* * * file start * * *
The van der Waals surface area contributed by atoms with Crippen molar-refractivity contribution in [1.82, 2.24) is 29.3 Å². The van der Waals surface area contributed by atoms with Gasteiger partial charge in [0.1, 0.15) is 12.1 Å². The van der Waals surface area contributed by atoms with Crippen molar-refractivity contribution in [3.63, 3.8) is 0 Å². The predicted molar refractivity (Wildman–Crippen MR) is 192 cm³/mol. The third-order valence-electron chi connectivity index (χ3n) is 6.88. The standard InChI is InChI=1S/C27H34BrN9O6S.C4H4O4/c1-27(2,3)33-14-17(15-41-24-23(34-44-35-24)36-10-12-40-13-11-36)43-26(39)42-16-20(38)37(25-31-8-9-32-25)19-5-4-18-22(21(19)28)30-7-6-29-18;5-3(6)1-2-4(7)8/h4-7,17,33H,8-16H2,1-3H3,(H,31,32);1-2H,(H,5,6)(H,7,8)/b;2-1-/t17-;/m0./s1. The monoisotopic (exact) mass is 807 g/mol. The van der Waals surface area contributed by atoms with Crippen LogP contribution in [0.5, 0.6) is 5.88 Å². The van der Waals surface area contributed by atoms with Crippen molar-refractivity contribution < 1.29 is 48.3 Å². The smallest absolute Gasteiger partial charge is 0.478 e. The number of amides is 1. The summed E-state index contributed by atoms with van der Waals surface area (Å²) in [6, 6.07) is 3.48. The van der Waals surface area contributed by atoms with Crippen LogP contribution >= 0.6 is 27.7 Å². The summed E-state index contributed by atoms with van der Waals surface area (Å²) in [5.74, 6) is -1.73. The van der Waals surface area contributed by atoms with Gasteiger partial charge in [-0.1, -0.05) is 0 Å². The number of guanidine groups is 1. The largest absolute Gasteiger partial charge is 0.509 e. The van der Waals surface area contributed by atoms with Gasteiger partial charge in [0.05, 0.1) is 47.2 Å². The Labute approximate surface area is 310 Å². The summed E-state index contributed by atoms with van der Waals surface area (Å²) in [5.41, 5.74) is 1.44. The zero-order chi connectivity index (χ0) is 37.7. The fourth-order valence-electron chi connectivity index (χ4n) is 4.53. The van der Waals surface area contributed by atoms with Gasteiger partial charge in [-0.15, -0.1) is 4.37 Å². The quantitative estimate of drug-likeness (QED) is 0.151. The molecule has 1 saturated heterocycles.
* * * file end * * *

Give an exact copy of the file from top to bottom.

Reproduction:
The van der Waals surface area contributed by atoms with Crippen molar-refractivity contribution in [1.82, 2.24) is 29.3 Å². The van der Waals surface area contributed by atoms with Gasteiger partial charge in [0.1, 0.15) is 12.1 Å². The van der Waals surface area contributed by atoms with Crippen molar-refractivity contribution in [3.63, 3.8) is 0 Å². The predicted molar refractivity (Wildman–Crippen MR) is 192 cm³/mol. The third-order valence-electron chi connectivity index (χ3n) is 6.88. The standard InChI is InChI=1S/C27H34BrN9O6S.C4H4O4/c1-27(2,3)33-14-17(15-41-24-23(34-44-35-24)36-10-12-40-13-11-36)43-26(39)42-16-20(38)37(25-31-8-9-32-25)19-5-4-18-22(21(19)28)30-7-6-29-18;5-3(6)1-2-4(7)8/h4-7,17,33H,8-16H2,1-3H3,(H,31,32);1-2H,(H,5,6)(H,7,8)/b;2-1-/t17-;/m0./s1. The monoisotopic (exact) mass is 807 g/mol. The van der Waals surface area contributed by atoms with Crippen LogP contribution in [0.5, 0.6) is 5.88 Å². The van der Waals surface area contributed by atoms with Crippen molar-refractivity contribution < 1.29 is 48.3 Å². The smallest absolute Gasteiger partial charge is 0.478 e. The number of amides is 1. The summed E-state index contributed by atoms with van der Waals surface area (Å²) in [6, 6.07) is 3.48. The van der Waals surface area contributed by atoms with Crippen LogP contribution >= 0.6 is 27.7 Å². The summed E-state index contributed by atoms with van der Waals surface area (Å²) in [5.74, 6) is -1.73. The van der Waals surface area contributed by atoms with Gasteiger partial charge in [-0.1, -0.05) is 0 Å². The number of guanidine groups is 1. The largest absolute Gasteiger partial charge is 0.509 e. The van der Waals surface area contributed by atoms with Gasteiger partial charge in [0.05, 0.1) is 47.2 Å². The Labute approximate surface area is 310 Å². The summed E-state index contributed by atoms with van der Waals surface area (Å²) in [5.41, 5.74) is 1.44. The zero-order chi connectivity index (χ0) is 37.7. The fourth-order valence-electron chi connectivity index (χ4n) is 4.53. The van der Waals surface area contributed by atoms with Gasteiger partial charge in [-0.15, -0.1) is 4.37 Å². The quantitative estimate of drug-likeness (QED) is 0.151. The molecule has 1 saturated heterocycles.